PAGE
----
Coming from Calafate, I flew over the Magellan Strait to come to the Tierra del Fuego, and the southernmost city in the world, Ushuaia. The town name comes from the native Yaghan language, meaning “deep bay”. The day I arrived was super windy, with gusts of at least 100 km/hour (70 miles/hr). They were putting up a wind-proof Christmas tree while was there.
It was sunny so I decided to spend the afternoon with a hike up to the Martial Glacier above town. The wind was so strong I couldn’t stand up when I got to the tree line so I turned back. Coming back down the trail I discovered a protected haven from the wild southerlies and in the ensuing calm, took a little nap with a view over the city.
After coming back down, I still had plenty of daylight hours to explore the funky little town which to my surprise seemed to be built entirely of corrugated metal. I wonder how the citizens keep warm in what looked like poorly insulated houses. There was definitely a frontier town look to Ushuaia. I noticed that the population looked more Indian than the Argentinians of Buenos Aires.
The harbour has commercial container ships as well as pleasure boats (I wouldn’t get much pleasure from sailing these waters!). I could see the cruise ships that were poised to take tourists to nearby Antarctica. There is also a shipwreck you can see from the shore.
I took a late afternoon nap to recover from all the buffeting by the wind, but was awakened by a great brouhaha outside my hotel window: Apparently the favoured River Plate football team had won over the BOCA Juniors (see my post on Buenos Aires) and the Ushuaians went nuts for hours.
The next day I was taken, along with a few other tourists, on a day of hiking and canoeing in the Terra del Fuego National Park west of Ushuaia. The group was international and the companionship was great. The company Canal Fun organised my excursions in Terra del Fuego and they were terrific. Flor was our guide on the first day. She took us along the coast pointing out the vegetation and birds. With her help we could make out the midden mounds left over by the indigenous Yahgans. We donned canoe gear and (hurray no wind!) paddled to to Beagle Strait (named after the boat of Darwin’s famous voyage there).
In the forest we saw and ate “Indian bread”: bright yellow mushroom balls that ring many branches. (It has almost no flavour). We also tasted the spicy Wintersbark, which a navigator named Winter, concerned about scurvy, discovered was blessed with vitamin C. We were approaching the summer solstice and saw many geese and duck chicks along the waterways. Tiny flowers dotted the forest floor.
As we hiked and paddled around, I kept thinking of the Indians who used to populate this inhospitable and watery land. The Yahgan Indians lived their whole lives in their canoes, where the home fire smouldered in the centre. They were naked except fur capes, which was practical since they avoided hypothermia resulting from wet clothing. When missionaries pressed European clothes on them, they just sickened from the diseases that came along with. I remembered a very moving Chilean movie I had seen, which includes some of these people’s story (along with the recent tragedies due to the Pinochet regime), “El Botón de nácar” (The Pearl Button).
The next day brought me the highlight of my trip: a visit to the Magellan-penguin rookery on Martillo Island. Once again, we were just a handful of tourists, and this time it was Valentin who was our guide. Driving east (toward the Atlantic) out of town for about an hour over an unpaved road we got to a very isolated peninsula on the way during which we saw a few squatter cabins and a fox. We got to a launching beach and paddled in canoes to a dock where we took a small pneumatic boat to the island of penguins. Right across the channel was Isla Navarino, which is Chilean. In the video, you can see the edge of our boat, which the birds came right up to, tilting their heads so they could get a better view of us with their lateral-facing eyes. I loved the gentleness these animals exuded. Unlike most birds, their energy was calm, and they were peacefully quiet. We saw a couple of Emperor penguins amongst the colony.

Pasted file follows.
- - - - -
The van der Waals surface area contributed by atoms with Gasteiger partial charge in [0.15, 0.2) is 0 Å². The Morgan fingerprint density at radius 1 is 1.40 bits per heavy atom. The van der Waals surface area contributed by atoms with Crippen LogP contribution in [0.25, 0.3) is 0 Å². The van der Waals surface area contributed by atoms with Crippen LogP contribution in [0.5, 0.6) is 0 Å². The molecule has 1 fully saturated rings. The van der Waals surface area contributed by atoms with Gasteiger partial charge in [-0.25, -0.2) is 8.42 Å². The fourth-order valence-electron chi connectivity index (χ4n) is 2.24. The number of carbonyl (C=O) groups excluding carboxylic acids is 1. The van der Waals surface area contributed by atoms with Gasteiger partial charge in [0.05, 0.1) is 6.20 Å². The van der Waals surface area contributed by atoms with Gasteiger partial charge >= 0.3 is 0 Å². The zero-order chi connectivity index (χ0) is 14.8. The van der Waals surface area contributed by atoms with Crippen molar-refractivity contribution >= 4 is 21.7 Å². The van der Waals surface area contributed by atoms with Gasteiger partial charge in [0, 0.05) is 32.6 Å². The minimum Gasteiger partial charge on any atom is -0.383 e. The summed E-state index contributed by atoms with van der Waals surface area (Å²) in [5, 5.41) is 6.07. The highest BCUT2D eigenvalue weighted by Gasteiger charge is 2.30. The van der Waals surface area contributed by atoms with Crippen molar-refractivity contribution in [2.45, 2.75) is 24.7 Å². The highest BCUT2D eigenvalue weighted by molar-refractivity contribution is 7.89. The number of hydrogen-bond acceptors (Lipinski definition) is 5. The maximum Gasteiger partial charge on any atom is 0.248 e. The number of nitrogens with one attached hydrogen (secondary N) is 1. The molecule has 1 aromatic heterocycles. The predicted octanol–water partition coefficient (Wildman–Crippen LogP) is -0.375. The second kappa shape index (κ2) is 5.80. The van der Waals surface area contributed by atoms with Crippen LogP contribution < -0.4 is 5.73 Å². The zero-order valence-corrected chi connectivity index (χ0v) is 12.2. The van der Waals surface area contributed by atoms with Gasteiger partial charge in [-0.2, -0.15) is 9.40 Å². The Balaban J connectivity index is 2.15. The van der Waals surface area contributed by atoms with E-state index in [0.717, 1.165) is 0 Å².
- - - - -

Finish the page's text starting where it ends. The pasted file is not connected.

In the afternoon, after a great lunch in an abandoned building on the old Harberton estancia we hiked across the island, and were treated to excellent views all the way to the main building of the non-working ranch. There’s a strange plant that grows only on the Tierra del Fuego. I don’t know its Latin name, but they call it a cushion plant. It looks soft, but in fact it creates a hard coral-like invasion of whatever plants it encounters. At the museum in the Harberton homestead were housed many skeletons of whales and seal lions. Apparently, the tip of South America sticks out into the otherwise empty circle of ocean around Antarctica, thus snaring any dead sea mammals that float by. We saw one live juvenile sea lion during our canoe ride.
The earth of Tierra del Fuego is far from fertile, and very very shallow, such that the roots of trees spread out in a vast shallow network, rather than digging down for support and nourishment. As a result, we saw many many uprooted trees that had tipped over due to the storms that are constant companions to the land. To make their lives even more tenuous, imported beavers munch the grown trees, and wild horses nibble on baby plants trying to establish themselves.
Valentin pointed out the hairy “Old Man’s Beard” that hangs off trees. This is a sign of very clean air, as this lichen cannot survive in pollution. At the end of our excursion we visited the famous “Flag Trees”, trees that are deformed by the prevailing Southerlies. Sometimes you can see a tree that only has leaves on one side (hence the “flag”).
My whole life I have been in thrall to the mystery of far-away Patagonia. The reality was more interesting than the fables and I hope to return.